How do you beat performance anxiety

Achievement anxiety in children

Children are small souls - and must first learn to deal with criticism and comparisons. Some even develop a fear of failure: this can severely limit the lives of the little ones. We give tips and advice on how the adults can respond with understanding and courage.


Who hasn't felt nervous before an oral presentation, competition or exam? Some children are so afraid of failure or judgment that they develop real stage fright. Sometimes the parents build up too much pressure to perform or demand too much from their little ones. Researchers agree that performance anxiety takes root in early childhood. Toddlers, ages two to four, rarely have anything to prove, but are still influenced by the expectations and desire for perfection of their surroundings. The way you react to your child's failure can also affect fear development.

Signs of fear

In contrast to nervousness, from which everyone is occasionally affected, performance anxiety causes significant symptoms: panic, anxiety attacks, insecurity, insomnia, stomach pain, migraines, perfectionism ... Even activities that are actually fun can lead to pressure to perform. Sometimes children are so scared of being measured that they pretend they are not interested in the competition at all. Performance anxiety, which affects adolescence, can lead to long-term problems. That is why it is so important to get the situation under control as early as possible. Parents should make the greatest contribution when it comes to building their child's self-esteem.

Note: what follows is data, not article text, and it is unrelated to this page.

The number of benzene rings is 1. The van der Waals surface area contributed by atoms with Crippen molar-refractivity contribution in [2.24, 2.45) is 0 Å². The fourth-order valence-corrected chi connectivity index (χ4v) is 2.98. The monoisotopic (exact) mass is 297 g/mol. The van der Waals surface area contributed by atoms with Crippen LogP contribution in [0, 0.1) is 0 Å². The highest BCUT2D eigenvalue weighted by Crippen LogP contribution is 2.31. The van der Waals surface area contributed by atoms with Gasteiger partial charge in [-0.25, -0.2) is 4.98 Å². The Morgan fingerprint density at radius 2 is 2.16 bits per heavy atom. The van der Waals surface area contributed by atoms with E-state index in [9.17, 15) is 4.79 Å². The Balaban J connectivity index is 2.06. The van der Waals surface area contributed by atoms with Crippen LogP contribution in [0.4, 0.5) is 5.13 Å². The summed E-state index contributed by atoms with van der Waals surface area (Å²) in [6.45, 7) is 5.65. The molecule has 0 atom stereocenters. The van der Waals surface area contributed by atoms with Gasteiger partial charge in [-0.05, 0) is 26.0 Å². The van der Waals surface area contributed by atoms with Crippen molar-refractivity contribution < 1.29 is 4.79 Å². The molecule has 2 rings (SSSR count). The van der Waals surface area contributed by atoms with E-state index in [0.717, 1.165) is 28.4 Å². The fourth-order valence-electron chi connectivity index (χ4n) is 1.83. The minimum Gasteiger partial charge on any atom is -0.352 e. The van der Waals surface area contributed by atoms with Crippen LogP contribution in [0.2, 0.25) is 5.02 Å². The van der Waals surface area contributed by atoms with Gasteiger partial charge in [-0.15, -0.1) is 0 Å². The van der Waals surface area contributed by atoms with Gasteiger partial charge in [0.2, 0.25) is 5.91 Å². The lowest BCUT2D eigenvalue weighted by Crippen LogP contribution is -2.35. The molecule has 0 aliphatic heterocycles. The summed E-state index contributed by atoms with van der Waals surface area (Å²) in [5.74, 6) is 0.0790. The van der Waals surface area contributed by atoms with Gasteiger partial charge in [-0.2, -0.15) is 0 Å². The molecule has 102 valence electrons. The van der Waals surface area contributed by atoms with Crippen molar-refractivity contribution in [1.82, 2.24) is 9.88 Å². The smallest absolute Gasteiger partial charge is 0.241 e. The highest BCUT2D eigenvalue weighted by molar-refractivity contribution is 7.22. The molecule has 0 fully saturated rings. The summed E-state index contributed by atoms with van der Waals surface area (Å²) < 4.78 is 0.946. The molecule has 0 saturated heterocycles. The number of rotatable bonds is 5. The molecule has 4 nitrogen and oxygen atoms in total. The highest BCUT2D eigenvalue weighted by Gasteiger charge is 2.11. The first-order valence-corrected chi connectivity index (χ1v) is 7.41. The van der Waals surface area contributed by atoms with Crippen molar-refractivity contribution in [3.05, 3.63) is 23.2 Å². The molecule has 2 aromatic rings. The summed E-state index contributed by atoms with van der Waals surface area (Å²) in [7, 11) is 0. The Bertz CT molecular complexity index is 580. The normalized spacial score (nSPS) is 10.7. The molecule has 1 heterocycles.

What you can do

Raising a child's self-confidence doesn't happen overnight, rather it is a process. But there are some things you can do to make change happen over the long term. Here are some of them:

  • Help your child to find themselves so that they can become aware of their strengths and weaknesses. That way, it will realize that no one is perfect.

  • Regardless of whether your child is interested in baseball, art or science: encourage them and support them in their endeavors! Your child should know that your love doesn't depend on what they can do.

  • Encourage your child to explore their creativity. Fears can be processed in creativity. In addition, art is an ideal way of expressing feelings.

  • There is nothing better than a little relaxation to forget small and large worries! Plan meditative exercises firmly in the daily routine. Visualizing images, for example, can calm you down and make you happy.

  • If there is no improvement, do not hesitate to contact a specialist. This can support you in your endeavors and help your child to cope with pressure and fears.